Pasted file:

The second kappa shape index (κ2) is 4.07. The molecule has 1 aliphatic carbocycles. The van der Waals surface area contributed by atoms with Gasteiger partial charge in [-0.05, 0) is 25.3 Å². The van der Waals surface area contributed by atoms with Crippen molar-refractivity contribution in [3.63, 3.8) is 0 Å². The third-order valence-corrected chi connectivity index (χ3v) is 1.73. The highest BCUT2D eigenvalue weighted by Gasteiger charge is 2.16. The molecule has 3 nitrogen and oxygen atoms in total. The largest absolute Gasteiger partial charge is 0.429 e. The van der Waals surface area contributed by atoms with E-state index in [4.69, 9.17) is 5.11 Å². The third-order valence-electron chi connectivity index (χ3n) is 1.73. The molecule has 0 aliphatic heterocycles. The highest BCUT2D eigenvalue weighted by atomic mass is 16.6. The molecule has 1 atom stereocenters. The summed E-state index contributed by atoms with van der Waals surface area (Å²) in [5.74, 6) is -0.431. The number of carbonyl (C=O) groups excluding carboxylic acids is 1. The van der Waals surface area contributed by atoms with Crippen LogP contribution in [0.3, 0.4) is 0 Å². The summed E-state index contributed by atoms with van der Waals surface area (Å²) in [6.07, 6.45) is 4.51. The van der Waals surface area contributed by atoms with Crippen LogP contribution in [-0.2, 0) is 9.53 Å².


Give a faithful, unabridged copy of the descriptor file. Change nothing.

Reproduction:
The second kappa shape index (κ2) is 4.07. The molecule has 1 aliphatic carbocycles. The van der Waals surface area contributed by atoms with Gasteiger partial charge in [-0.05, 0) is 25.3 Å². The van der Waals surface area contributed by atoms with Crippen molar-refractivity contribution in [3.63, 3.8) is 0 Å². The third-order valence-corrected chi connectivity index (χ3v) is 1.73. The highest BCUT2D eigenvalue weighted by Gasteiger charge is 2.16. The molecule has 3 nitrogen and oxygen atoms in total. The largest absolute Gasteiger partial charge is 0.429 e. The van der Waals surface area contributed by atoms with E-state index in [4.69, 9.17) is 5.11 Å². The third-order valence-electron chi connectivity index (χ3n) is 1.73. The molecule has 0 aliphatic heterocycles. The highest BCUT2D eigenvalue weighted by atomic mass is 16.6. The molecule has 1 atom stereocenters. The summed E-state index contributed by atoms with van der Waals surface area (Å²) in [5.74, 6) is -0.431. The number of carbonyl (C=O) groups excluding carboxylic acids is 1. The van der Waals surface area contributed by atoms with Crippen LogP contribution in [0.3, 0.4) is 0 Å². The summed E-state index contributed by atoms with van der Waals surface area (Å²) in [6.07, 6.45) is 4.51. The van der Waals surface area contributed by atoms with Crippen LogP contribution in [-0.2, 0) is 9.53 Å².